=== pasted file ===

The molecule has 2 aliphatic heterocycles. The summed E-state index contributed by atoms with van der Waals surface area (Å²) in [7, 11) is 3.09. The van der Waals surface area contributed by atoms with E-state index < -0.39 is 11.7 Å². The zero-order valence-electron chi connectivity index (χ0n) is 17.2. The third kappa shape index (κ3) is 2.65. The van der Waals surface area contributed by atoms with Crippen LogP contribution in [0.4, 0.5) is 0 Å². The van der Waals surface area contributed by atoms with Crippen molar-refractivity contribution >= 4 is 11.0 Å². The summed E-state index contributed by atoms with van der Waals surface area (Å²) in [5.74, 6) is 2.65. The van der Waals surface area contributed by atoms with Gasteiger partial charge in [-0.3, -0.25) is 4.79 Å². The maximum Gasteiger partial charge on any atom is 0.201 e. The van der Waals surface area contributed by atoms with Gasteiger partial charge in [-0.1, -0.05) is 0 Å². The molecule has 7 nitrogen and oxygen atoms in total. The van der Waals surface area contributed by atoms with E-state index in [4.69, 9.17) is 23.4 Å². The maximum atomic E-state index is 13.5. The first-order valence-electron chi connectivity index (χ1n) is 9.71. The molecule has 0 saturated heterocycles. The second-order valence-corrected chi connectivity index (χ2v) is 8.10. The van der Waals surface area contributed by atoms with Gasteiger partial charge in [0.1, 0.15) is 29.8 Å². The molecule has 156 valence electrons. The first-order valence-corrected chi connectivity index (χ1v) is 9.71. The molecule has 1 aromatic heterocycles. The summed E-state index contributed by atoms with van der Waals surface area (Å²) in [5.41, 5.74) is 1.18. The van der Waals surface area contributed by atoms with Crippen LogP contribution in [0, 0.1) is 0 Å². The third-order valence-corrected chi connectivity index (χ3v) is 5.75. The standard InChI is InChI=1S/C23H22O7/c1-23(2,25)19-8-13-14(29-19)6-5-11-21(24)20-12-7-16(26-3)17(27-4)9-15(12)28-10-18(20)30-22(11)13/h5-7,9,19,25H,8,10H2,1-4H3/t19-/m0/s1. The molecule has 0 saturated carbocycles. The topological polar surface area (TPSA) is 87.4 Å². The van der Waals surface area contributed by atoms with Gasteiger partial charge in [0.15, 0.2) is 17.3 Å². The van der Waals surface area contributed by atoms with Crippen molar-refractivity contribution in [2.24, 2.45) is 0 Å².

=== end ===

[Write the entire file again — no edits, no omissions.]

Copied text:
The molecule has 2 aliphatic heterocycles. The summed E-state index contributed by atoms with van der Waals surface area (Å²) in [7, 11) is 3.09. The van der Waals surface area contributed by atoms with E-state index < -0.39 is 11.7 Å². The zero-order valence-electron chi connectivity index (χ0n) is 17.2. The third kappa shape index (κ3) is 2.65. The van der Waals surface area contributed by atoms with Crippen LogP contribution in [0.4, 0.5) is 0 Å². The van der Waals surface area contributed by atoms with Crippen molar-refractivity contribution >= 4 is 11.0 Å². The summed E-state index contributed by atoms with van der Waals surface area (Å²) in [5.74, 6) is 2.65. The van der Waals surface area contributed by atoms with Gasteiger partial charge in [-0.3, -0.25) is 4.79 Å². The maximum Gasteiger partial charge on any atom is 0.201 e. The van der Waals surface area contributed by atoms with Gasteiger partial charge in [-0.1, -0.05) is 0 Å². The molecule has 7 nitrogen and oxygen atoms in total. The van der Waals surface area contributed by atoms with E-state index in [4.69, 9.17) is 23.4 Å². The maximum atomic E-state index is 13.5. The first-order valence-electron chi connectivity index (χ1n) is 9.71. The molecule has 0 saturated heterocycles. The second-order valence-corrected chi connectivity index (χ2v) is 8.10. The van der Waals surface area contributed by atoms with Gasteiger partial charge in [0.1, 0.15) is 29.8 Å². The molecule has 156 valence electrons. The first-order valence-corrected chi connectivity index (χ1v) is 9.71. The molecule has 1 aromatic heterocycles. The summed E-state index contributed by atoms with van der Waals surface area (Å²) in [5.41, 5.74) is 1.18. The van der Waals surface area contributed by atoms with Crippen LogP contribution in [0, 0.1) is 0 Å². The third-order valence-corrected chi connectivity index (χ3v) is 5.75. The standard InChI is InChI=1S/C23H22O7/c1-23(2,25)19-8-13-14(29-19)6-5-11-21(24)20-12-7-16(26-3)17(27-4)9-15(12)28-10-18(20)30-22(11)13/h5-7,9,19,25H,8,10H2,1-4H3/t19-/m0/s1. The molecule has 0 saturated carbocycles. The topological polar surface area (TPSA) is 87.4 Å². The van der Waals surface area contributed by atoms with Gasteiger partial charge in [0.15, 0.2) is 17.3 Å². The van der Waals surface area contributed by atoms with Crippen molar-refractivity contribution in [2.24, 2.45) is 0 Å².